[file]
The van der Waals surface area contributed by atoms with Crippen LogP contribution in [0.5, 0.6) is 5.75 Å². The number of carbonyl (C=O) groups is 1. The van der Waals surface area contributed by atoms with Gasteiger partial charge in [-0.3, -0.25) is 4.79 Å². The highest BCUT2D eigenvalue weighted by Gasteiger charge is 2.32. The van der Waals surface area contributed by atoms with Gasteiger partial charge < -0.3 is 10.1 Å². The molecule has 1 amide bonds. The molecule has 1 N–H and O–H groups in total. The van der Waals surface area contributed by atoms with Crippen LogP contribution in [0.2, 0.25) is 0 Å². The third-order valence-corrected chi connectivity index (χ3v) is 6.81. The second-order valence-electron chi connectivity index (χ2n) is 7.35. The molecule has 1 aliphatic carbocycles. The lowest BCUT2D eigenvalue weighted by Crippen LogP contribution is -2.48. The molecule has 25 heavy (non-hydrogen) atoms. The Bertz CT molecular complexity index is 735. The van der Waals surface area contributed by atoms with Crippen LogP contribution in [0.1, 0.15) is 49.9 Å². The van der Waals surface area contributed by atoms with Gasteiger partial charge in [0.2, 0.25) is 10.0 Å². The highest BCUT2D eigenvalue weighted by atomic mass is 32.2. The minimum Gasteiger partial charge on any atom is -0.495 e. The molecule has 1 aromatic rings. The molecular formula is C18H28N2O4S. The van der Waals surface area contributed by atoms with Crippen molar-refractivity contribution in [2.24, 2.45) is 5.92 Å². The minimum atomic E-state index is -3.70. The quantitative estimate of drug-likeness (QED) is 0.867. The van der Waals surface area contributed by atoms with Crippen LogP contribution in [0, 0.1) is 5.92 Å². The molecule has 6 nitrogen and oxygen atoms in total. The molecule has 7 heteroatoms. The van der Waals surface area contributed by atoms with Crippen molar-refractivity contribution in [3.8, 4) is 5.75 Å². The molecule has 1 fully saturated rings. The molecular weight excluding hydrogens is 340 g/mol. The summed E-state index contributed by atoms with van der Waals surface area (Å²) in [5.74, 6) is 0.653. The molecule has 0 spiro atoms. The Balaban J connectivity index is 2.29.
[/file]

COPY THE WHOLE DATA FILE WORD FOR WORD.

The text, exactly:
The van der Waals surface area contributed by atoms with Crippen LogP contribution in [0.5, 0.6) is 5.75 Å². The number of carbonyl (C=O) groups is 1. The van der Waals surface area contributed by atoms with Gasteiger partial charge in [-0.3, -0.25) is 4.79 Å². The highest BCUT2D eigenvalue weighted by Gasteiger charge is 2.32. The van der Waals surface area contributed by atoms with Gasteiger partial charge < -0.3 is 10.1 Å². The molecule has 1 amide bonds. The molecule has 1 N–H and O–H groups in total. The van der Waals surface area contributed by atoms with Crippen LogP contribution in [0.2, 0.25) is 0 Å². The third-order valence-corrected chi connectivity index (χ3v) is 6.81. The second-order valence-electron chi connectivity index (χ2n) is 7.35. The molecule has 1 aliphatic carbocycles. The lowest BCUT2D eigenvalue weighted by Crippen LogP contribution is -2.48. The molecule has 25 heavy (non-hydrogen) atoms. The Bertz CT molecular complexity index is 735. The van der Waals surface area contributed by atoms with Crippen LogP contribution in [0.1, 0.15) is 49.9 Å². The van der Waals surface area contributed by atoms with Gasteiger partial charge in [0.2, 0.25) is 10.0 Å². The highest BCUT2D eigenvalue weighted by atomic mass is 32.2. The minimum Gasteiger partial charge on any atom is -0.495 e. The molecule has 1 aromatic rings. The molecular formula is C18H28N2O4S. The van der Waals surface area contributed by atoms with Crippen molar-refractivity contribution in [2.24, 2.45) is 5.92 Å². The minimum atomic E-state index is -3.70. The quantitative estimate of drug-likeness (QED) is 0.867. The van der Waals surface area contributed by atoms with Crippen LogP contribution in [0, 0.1) is 5.92 Å². The molecule has 6 nitrogen and oxygen atoms in total. The molecule has 7 heteroatoms. The van der Waals surface area contributed by atoms with Crippen molar-refractivity contribution in [3.8, 4) is 5.75 Å². The molecule has 1 fully saturated rings. The molecular weight excluding hydrogens is 340 g/mol. The summed E-state index contributed by atoms with van der Waals surface area (Å²) in [5.74, 6) is 0.653. The molecule has 0 spiro atoms. The Balaban J connectivity index is 2.29.